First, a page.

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Ms Buck: To ask the Secretary of State for Communities and Local Government on how many occasions each local authority in England (a) issued a court order and (b) authorised bailiff action in respect of rent arrears in each of the last three years. 
Robert Neill: To ask the Secretary of State for Communities and Local Government what his plans are for the parliamentary timetable for secondary legislation in relation to local government restructuring in Norfolk, Suffolk and Devon. 
Ms Rosie Winterton: Following the High Court judgment in the case of Forest Heath District Council and Others v. the Boundary Committee for England, the Boundary Committee informed us that it was not able to provide the requested advice on unitary local government in Devon, Norfolk and Suffolk by 15 July. We agreed that the deadline for providing advice should be extended. Once it is clear when any appeal against the court's judgment may be determined a new date by which the Boundary Committee is requested to advise will be specified.
Mrs. Spelman: To ask the Secretary of State for Communities and Local Government what assumptions his Department makes of the level of local government pay inflation in determining the local government finance settlement; and what measure of pay inflation is used. 
Ms Rosie Winterton: No assumption on the level of local government pay inflation is made in determining the local government finance settlement. Cost pressures are considered as part of Spending Reviews. Differences in labour costs between areas are reflected in the Area Cost Adjustment.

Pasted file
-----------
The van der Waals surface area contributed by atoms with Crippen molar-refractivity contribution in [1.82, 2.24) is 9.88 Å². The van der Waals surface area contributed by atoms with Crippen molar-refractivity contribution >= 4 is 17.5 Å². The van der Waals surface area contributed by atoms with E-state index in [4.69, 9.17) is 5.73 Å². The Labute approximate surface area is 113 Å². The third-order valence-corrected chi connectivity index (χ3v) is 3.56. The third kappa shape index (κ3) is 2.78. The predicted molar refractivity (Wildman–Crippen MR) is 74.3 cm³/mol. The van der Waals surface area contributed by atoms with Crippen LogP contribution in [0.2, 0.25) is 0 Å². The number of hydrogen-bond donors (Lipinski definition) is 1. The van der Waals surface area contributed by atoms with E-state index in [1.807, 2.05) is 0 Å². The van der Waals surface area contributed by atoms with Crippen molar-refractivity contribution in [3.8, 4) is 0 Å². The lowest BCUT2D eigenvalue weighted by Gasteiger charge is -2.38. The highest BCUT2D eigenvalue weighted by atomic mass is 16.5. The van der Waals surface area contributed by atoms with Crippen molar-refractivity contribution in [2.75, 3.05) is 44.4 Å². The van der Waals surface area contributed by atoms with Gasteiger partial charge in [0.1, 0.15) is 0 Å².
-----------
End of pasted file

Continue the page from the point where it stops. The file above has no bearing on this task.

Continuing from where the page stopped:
Mrs. Spelman: To ask the Secretary of State for Communities and Local Government which 200 projects will be funded under the Migration Impacts Fund; where each is based; what the purpose of each is; what the name of the recipient of funding in respect of each is; and how much each will receive. 
Mr. Malik: On 9 July 2009 we announced the successful proposals for England to receive a share of the Migration Impacts Fund. The Fund is financed by a levy on migrants and provides £35 million across the UK for 2009-10 and, subject to a review in the autumn, a similar amount in 2010-11. This money will be used to reduce local pressure on public services and tackle illegal working practices. Councils and other frontline services have identified projects in their area that will make the biggest contribution to insulating them and local people against the impact of migration.
A list of funding allocations for 2009-10 has been deposited in the Library of the House. This does not cover payments to voluntary sector bodies, or to enforcement agencies to protect existing workers in local areas as amounts are subject to funding agreements. Details of these payments will be published shortly.
Grant Shapps: To ask the Secretary of State for Communities and Local Government pursuant to the answer of 9 July 2009, Official Report, column 959W, on mortgages: Government assistance, on what date (a) the Bank of Ireland, (b) GMAC, (c) Kensington Mortgages, (d) GE Money and (e) the Post Office joined the Homeowners Mortgage Support Scheme. 
|Total VT decisions on NNDR appeal types|
Mark Pritchard: To ask the Secretary of State for Communities and Local Government if he will bring forward proposals to reduce the size of buffer zones between proposed opencast mining planning developments and residential housing in England to the size they are in Scotland.